My First Knit Project: Headband with Flower

In all honesty, I never really had much interest in knitting, until now. My little cousin showed me how to knit (using chopsticks) about seven years ago, but I never really got it. It wasn’t until recently that I decided to take up knitting, and it was only for the sake of having something convenient to do (that doesn’t require intense concentration or many components) while I have to be somewhere that I didn’t really want to be.

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The headband was made so that the flower is worn on the right side, but it covered the bear’s eye, and I thought it looked better on her with the flower in the middle.

On that rainy flooding Thursday last December, I decided to try knitting. Prior to buying yarn, I had watched several beginning knitting videos on YouTube, so I felt ready. I was confused for a while about casting on because there were many videos showing “how to cast on,” but they each showed a different method and didn’t specify which one they were showing. That left me thinking, “I thought it looked different…???” Anyway, this was the video that made casting on the knit way clearer to me. Later, when knitting the flower, I learned the long-tail method from this video.

Since my cousin had successfully knitted a coaster using chopsticks, I thought I didn’t really need knitting needles, so I was cheap and didn’t buy any. I had bamboo chopsticks and metal ones, and I preferred the metal ones. This is what I ended up making. I learned how to do stockinette stitch from this dude. I wasn’t happy with the stockinette curl, so I took it all apart.

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My first successful attempt at knitting, using chopsticks. I took it apart.

It wasn’t until I tried making a larger project that I realized the difference between knitting needles and chopsticks. Knitting needles have a point and then remain the same width all the way to the end. Meanwhile, chopsticks are more blunt at the tip and gradually taper, so the ends are wider and the stitches made at the beginning can’t be slid down the length of the chopstick. Since it wasn’t convenient for me to go to the store, I asked my sister for knitting needles for Christmas.

I started this piece not sure what it was that I was making. I thought of it as just practice, so I cast on ten stitches. Perhaps a stuffed animal would get a scarf. I decided to do seed stitch because I thought garter stitch didn’t look that attractive. Seed stitch looks interesting, but it required intense focus, since I needed to keep track of when to knit or purl. After a while it did become more automatic and I eventually found my rhythm.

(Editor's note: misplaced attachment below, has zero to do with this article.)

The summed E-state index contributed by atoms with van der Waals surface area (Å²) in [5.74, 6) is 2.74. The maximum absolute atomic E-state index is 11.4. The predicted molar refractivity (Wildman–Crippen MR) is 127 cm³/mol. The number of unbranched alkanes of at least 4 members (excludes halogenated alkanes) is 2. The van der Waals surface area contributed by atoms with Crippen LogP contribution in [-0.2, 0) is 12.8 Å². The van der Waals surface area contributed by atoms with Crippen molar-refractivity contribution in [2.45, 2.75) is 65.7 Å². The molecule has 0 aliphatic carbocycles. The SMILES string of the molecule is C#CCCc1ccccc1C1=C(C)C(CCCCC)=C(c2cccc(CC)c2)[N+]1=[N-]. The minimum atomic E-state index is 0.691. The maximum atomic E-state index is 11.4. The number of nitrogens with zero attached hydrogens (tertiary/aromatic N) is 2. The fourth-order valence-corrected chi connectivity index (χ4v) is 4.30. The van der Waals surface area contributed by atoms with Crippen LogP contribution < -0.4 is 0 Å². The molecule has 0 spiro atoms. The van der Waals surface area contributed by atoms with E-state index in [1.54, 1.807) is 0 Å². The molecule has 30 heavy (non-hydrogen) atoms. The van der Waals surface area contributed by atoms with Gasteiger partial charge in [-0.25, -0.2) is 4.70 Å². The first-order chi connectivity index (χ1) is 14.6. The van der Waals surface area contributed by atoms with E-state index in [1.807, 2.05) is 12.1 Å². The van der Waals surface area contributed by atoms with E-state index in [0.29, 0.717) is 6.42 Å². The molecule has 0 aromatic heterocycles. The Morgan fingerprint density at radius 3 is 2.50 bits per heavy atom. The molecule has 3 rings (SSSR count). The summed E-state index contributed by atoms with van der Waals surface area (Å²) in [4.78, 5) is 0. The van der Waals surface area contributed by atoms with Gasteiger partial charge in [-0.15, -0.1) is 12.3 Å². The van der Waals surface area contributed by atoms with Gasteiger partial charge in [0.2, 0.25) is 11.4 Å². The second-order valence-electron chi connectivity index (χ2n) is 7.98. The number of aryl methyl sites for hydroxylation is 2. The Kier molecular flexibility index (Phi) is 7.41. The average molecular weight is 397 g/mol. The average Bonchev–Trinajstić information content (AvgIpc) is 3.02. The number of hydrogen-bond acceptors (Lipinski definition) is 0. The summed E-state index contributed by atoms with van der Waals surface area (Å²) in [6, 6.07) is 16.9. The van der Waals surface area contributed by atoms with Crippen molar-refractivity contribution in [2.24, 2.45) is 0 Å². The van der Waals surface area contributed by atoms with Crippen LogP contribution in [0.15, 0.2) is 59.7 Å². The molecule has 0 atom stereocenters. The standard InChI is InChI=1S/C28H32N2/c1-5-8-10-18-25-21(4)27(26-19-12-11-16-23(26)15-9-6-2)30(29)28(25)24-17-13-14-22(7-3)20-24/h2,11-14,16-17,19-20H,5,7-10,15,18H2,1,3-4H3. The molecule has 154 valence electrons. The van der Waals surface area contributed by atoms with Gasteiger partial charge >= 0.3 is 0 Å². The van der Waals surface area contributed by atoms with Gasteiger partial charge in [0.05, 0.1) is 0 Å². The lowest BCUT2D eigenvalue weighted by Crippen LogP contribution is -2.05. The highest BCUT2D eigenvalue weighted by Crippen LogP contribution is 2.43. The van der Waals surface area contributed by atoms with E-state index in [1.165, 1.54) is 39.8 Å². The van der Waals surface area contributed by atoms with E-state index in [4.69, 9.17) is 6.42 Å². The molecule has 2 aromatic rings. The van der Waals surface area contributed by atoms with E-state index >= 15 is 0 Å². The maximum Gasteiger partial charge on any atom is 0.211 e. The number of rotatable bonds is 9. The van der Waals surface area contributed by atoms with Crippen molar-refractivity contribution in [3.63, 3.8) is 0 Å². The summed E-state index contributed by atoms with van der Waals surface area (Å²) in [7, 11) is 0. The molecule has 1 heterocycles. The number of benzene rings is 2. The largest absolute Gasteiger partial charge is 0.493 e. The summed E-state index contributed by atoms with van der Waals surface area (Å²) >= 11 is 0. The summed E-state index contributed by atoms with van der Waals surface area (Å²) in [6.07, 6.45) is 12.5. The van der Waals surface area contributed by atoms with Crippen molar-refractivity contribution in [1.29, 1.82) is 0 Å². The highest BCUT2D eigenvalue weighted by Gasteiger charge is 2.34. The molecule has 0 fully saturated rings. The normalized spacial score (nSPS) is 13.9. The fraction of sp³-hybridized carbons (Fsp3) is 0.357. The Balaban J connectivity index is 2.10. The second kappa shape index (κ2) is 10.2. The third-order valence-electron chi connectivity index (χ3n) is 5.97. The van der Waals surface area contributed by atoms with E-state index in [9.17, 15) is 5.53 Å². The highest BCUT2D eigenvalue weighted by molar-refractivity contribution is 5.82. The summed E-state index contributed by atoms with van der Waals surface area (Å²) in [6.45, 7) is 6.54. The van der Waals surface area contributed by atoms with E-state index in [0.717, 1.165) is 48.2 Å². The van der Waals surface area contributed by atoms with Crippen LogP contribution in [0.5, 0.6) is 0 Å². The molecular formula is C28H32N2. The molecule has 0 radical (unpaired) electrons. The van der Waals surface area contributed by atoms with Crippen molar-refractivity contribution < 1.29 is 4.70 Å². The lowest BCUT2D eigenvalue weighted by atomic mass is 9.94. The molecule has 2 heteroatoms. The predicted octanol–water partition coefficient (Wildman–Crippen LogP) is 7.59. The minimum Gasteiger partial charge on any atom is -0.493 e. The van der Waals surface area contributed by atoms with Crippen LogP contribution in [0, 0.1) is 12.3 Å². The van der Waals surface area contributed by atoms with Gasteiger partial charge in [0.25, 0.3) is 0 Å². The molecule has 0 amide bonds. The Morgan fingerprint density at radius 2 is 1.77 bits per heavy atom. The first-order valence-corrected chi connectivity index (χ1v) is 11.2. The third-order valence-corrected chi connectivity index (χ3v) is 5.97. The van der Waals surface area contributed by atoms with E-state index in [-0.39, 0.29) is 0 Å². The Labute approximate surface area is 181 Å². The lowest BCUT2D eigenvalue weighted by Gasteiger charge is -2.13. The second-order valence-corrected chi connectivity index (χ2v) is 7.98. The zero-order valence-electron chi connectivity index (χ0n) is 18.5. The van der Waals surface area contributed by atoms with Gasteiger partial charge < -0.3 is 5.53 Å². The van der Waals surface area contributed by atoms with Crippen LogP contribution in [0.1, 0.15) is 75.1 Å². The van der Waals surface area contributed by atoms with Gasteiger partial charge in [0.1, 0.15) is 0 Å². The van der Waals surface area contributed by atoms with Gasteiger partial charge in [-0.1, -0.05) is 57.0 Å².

Close up of the flower.

Close-up of the flower.

When I decided the practice strip was going to be a headband, I wanted to adorn it with a flower. Unfortunately, most of the tutorials were for crocheting flowers, or the knitted ones were a lot more advanced than what I was capable of. Luckily, I came across this tutorial for knitting dogwood blossoms. It was straightforward enough for a beginner like me to follow. Although the flower is quite pretty, it was too large for my project, so I modified it to make it smaller and five petaled. When I was securing it onto the band, I playfully wondered if that wooden bead would fit, and was surprised by how good it looked in there. (I had gotten a bunch of those wooden beads many years ago in a discount bag of craft supplies, and had no idea what to do with them, so I’m happy I got to use one.)

I am happy that my first project turned out nicer than I thought it would, and it actually looks quite cute when worn.

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9 thoughts on “My First Knit Project: Headband with Flower

      • Next a vest for yourself — it’s easier than for an animal — the major difference is that it’s bigger, and small projects tend to get tricky!

      • Ironically, I actually have been better at making small things, and have a harder time with larger projects. But I do know what you mean because stitches were more likely to not line up as neatly when I did the smaller version of the flower. The bear is proportioned in a way that a vest would be pretty straightforward; his arms are too stubby for an actual sweater. 🙂

  1. i’m so impressed!! that’s adorable. i’m glad you got needles for christmas. i wonder if you need anymore. i got my aunt’s needles and bought an amazing case at a yardsale (that had needles in it) and have my own from when i thought knitting was fun.

    anyhow. i think that flower looks both difficult and adorable.

    i wonder if you could do socks. i’m afraid of trying them.

    • Thank you! I had intended to have as few needles as possible, but I probably am going to start accumulating them now. Like what you’ve found, I’ve read that yard sales are a good place to get inexpensive needles, and to also ask friends or relatives who no longer knit. I think my grandma might have some that she no longer uses.

      The flower only looks difficult, but being an experienced knitter, you’d probably be surprised at how straightforward it is when you know that each petal is made separately.

      Knitting socks looks complicated. I don’t think I’m going to try it (says the girl who didn’t want to try knitting 😛 ).

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